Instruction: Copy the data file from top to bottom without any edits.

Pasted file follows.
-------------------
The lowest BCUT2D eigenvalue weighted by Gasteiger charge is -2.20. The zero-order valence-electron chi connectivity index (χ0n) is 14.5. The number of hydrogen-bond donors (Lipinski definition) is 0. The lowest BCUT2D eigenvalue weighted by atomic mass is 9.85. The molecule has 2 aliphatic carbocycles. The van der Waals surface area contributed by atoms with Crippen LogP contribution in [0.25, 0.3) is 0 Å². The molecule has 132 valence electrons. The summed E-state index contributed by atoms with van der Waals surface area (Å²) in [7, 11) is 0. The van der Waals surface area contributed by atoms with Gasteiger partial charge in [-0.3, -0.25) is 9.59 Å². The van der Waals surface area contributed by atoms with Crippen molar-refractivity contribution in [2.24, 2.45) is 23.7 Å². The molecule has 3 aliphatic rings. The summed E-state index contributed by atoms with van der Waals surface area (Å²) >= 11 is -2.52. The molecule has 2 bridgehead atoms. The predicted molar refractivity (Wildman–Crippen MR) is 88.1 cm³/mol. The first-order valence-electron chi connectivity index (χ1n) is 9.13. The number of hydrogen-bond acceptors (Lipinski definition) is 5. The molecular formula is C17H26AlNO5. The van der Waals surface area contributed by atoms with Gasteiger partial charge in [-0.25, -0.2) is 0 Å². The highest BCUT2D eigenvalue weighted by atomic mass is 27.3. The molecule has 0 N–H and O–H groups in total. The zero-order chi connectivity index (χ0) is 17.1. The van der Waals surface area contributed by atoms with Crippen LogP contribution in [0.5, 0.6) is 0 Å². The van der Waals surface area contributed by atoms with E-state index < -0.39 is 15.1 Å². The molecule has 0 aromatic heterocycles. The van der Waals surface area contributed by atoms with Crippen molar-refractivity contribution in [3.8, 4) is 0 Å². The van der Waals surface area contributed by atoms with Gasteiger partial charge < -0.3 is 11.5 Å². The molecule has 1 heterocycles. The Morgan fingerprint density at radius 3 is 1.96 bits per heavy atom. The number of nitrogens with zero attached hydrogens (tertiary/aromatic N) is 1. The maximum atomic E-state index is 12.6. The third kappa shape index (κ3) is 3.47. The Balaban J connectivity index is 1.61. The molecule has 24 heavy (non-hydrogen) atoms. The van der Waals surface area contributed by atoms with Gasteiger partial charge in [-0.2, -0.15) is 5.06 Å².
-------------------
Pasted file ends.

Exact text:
The lowest BCUT2D eigenvalue weighted by Gasteiger charge is -2.20. The zero-order valence-electron chi connectivity index (χ0n) is 14.5. The number of hydrogen-bond donors (Lipinski definition) is 0. The lowest BCUT2D eigenvalue weighted by atomic mass is 9.85. The molecule has 2 aliphatic carbocycles. The van der Waals surface area contributed by atoms with Crippen LogP contribution in [0.25, 0.3) is 0 Å². The molecule has 132 valence electrons. The summed E-state index contributed by atoms with van der Waals surface area (Å²) in [7, 11) is 0. The van der Waals surface area contributed by atoms with Gasteiger partial charge in [-0.3, -0.25) is 9.59 Å². The van der Waals surface area contributed by atoms with Crippen molar-refractivity contribution in [2.24, 2.45) is 23.7 Å². The molecule has 3 aliphatic rings. The summed E-state index contributed by atoms with van der Waals surface area (Å²) >= 11 is -2.52. The molecule has 2 bridgehead atoms. The predicted molar refractivity (Wildman–Crippen MR) is 88.1 cm³/mol. The first-order valence-electron chi connectivity index (χ1n) is 9.13. The number of hydrogen-bond acceptors (Lipinski definition) is 5. The molecular formula is C17H26AlNO5. The van der Waals surface area contributed by atoms with Gasteiger partial charge in [-0.25, -0.2) is 0 Å². The highest BCUT2D eigenvalue weighted by atomic mass is 27.3. The molecule has 0 N–H and O–H groups in total. The zero-order chi connectivity index (χ0) is 17.1. The van der Waals surface area contributed by atoms with Crippen LogP contribution in [0.5, 0.6) is 0 Å². The van der Waals surface area contributed by atoms with E-state index < -0.39 is 15.1 Å². The molecule has 0 aromatic heterocycles. The van der Waals surface area contributed by atoms with Crippen molar-refractivity contribution in [3.8, 4) is 0 Å². The van der Waals surface area contributed by atoms with Gasteiger partial charge < -0.3 is 11.5 Å². The molecule has 1 heterocycles. The Morgan fingerprint density at radius 3 is 1.96 bits per heavy atom. The number of nitrogens with zero attached hydrogens (tertiary/aromatic N) is 1. The maximum atomic E-state index is 12.6. The third kappa shape index (κ3) is 3.47. The Balaban J connectivity index is 1.61. The molecule has 24 heavy (non-hydrogen) atoms. The van der Waals surface area contributed by atoms with Gasteiger partial charge in [-0.2, -0.15) is 5.06 Å².